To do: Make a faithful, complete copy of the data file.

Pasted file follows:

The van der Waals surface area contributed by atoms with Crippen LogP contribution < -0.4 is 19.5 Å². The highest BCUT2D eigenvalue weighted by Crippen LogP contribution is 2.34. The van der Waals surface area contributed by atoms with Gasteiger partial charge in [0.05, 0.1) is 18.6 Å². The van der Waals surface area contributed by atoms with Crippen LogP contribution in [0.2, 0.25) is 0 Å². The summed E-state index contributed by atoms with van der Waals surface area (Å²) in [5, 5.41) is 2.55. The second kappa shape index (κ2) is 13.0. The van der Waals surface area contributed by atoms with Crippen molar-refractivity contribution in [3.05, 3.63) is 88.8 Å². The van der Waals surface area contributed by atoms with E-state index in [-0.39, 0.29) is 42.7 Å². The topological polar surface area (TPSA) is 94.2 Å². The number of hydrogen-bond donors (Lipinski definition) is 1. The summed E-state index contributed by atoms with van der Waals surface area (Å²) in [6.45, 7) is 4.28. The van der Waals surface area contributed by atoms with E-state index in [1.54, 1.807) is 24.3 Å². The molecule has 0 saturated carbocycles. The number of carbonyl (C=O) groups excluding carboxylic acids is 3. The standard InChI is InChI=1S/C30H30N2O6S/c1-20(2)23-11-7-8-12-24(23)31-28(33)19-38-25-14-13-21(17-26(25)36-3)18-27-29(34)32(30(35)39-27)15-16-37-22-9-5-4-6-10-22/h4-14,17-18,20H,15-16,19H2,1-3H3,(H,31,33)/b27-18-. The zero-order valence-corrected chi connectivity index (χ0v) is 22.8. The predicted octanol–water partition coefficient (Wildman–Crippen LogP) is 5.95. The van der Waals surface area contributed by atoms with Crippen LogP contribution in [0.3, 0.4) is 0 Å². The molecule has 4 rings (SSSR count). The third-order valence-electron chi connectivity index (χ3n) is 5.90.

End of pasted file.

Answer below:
The van der Waals surface area contributed by atoms with Crippen LogP contribution < -0.4 is 19.5 Å². The highest BCUT2D eigenvalue weighted by Crippen LogP contribution is 2.34. The van der Waals surface area contributed by atoms with Gasteiger partial charge in [0.05, 0.1) is 18.6 Å². The van der Waals surface area contributed by atoms with Crippen LogP contribution in [0.2, 0.25) is 0 Å². The summed E-state index contributed by atoms with van der Waals surface area (Å²) in [5, 5.41) is 2.55. The second kappa shape index (κ2) is 13.0. The van der Waals surface area contributed by atoms with Crippen molar-refractivity contribution in [3.05, 3.63) is 88.8 Å². The van der Waals surface area contributed by atoms with E-state index in [-0.39, 0.29) is 42.7 Å². The topological polar surface area (TPSA) is 94.2 Å². The number of hydrogen-bond donors (Lipinski definition) is 1. The summed E-state index contributed by atoms with van der Waals surface area (Å²) in [6.45, 7) is 4.28. The van der Waals surface area contributed by atoms with E-state index in [1.54, 1.807) is 24.3 Å². The molecule has 0 saturated carbocycles. The number of carbonyl (C=O) groups excluding carboxylic acids is 3. The standard InChI is InChI=1S/C30H30N2O6S/c1-20(2)23-11-7-8-12-24(23)31-28(33)19-38-25-14-13-21(17-26(25)36-3)18-27-29(34)32(30(35)39-27)15-16-37-22-9-5-4-6-10-22/h4-14,17-18,20H,15-16,19H2,1-3H3,(H,31,33)/b27-18-. The zero-order valence-corrected chi connectivity index (χ0v) is 22.8. The predicted octanol–water partition coefficient (Wildman–Crippen LogP) is 5.95. The van der Waals surface area contributed by atoms with Crippen LogP contribution in [0.3, 0.4) is 0 Å². The molecule has 4 rings (SSSR count). The third-order valence-electron chi connectivity index (χ3n) is 5.90.